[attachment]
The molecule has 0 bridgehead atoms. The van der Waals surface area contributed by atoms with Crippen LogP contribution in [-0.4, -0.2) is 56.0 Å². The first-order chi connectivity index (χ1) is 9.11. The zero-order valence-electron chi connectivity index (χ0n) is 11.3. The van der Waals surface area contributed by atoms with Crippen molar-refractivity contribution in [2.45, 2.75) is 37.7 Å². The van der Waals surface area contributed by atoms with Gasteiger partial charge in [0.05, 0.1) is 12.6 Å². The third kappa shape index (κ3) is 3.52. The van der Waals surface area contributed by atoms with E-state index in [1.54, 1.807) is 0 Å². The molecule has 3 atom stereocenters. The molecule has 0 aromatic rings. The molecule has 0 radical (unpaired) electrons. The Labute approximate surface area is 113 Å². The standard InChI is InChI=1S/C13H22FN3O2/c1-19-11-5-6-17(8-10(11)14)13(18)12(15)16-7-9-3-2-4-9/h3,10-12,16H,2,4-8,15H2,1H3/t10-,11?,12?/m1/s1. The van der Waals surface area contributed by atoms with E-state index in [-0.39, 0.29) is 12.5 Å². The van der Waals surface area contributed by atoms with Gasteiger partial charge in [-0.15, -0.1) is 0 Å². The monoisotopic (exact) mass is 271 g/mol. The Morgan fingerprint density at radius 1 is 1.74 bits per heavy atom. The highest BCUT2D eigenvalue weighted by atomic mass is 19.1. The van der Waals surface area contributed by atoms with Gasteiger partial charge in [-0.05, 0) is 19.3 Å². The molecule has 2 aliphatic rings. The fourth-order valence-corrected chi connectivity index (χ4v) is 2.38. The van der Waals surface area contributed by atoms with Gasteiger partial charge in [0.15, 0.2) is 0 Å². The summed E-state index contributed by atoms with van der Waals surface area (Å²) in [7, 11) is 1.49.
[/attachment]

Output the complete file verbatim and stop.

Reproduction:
The molecule has 0 bridgehead atoms. The van der Waals surface area contributed by atoms with Crippen LogP contribution in [-0.4, -0.2) is 56.0 Å². The first-order chi connectivity index (χ1) is 9.11. The zero-order valence-electron chi connectivity index (χ0n) is 11.3. The van der Waals surface area contributed by atoms with Crippen molar-refractivity contribution in [2.45, 2.75) is 37.7 Å². The van der Waals surface area contributed by atoms with Gasteiger partial charge in [0.05, 0.1) is 12.6 Å². The third kappa shape index (κ3) is 3.52. The van der Waals surface area contributed by atoms with E-state index in [1.54, 1.807) is 0 Å². The molecule has 3 atom stereocenters. The molecule has 0 aromatic rings. The molecule has 0 radical (unpaired) electrons. The Labute approximate surface area is 113 Å². The standard InChI is InChI=1S/C13H22FN3O2/c1-19-11-5-6-17(8-10(11)14)13(18)12(15)16-7-9-3-2-4-9/h3,10-12,16H,2,4-8,15H2,1H3/t10-,11?,12?/m1/s1. The van der Waals surface area contributed by atoms with E-state index in [-0.39, 0.29) is 12.5 Å². The van der Waals surface area contributed by atoms with Gasteiger partial charge in [-0.15, -0.1) is 0 Å². The monoisotopic (exact) mass is 271 g/mol. The Morgan fingerprint density at radius 1 is 1.74 bits per heavy atom. The highest BCUT2D eigenvalue weighted by atomic mass is 19.1. The van der Waals surface area contributed by atoms with Gasteiger partial charge in [-0.05, 0) is 19.3 Å². The molecule has 2 aliphatic rings. The fourth-order valence-corrected chi connectivity index (χ4v) is 2.38. The van der Waals surface area contributed by atoms with Gasteiger partial charge in [0.15, 0.2) is 0 Å². The summed E-state index contributed by atoms with van der Waals surface area (Å²) in [7, 11) is 1.49.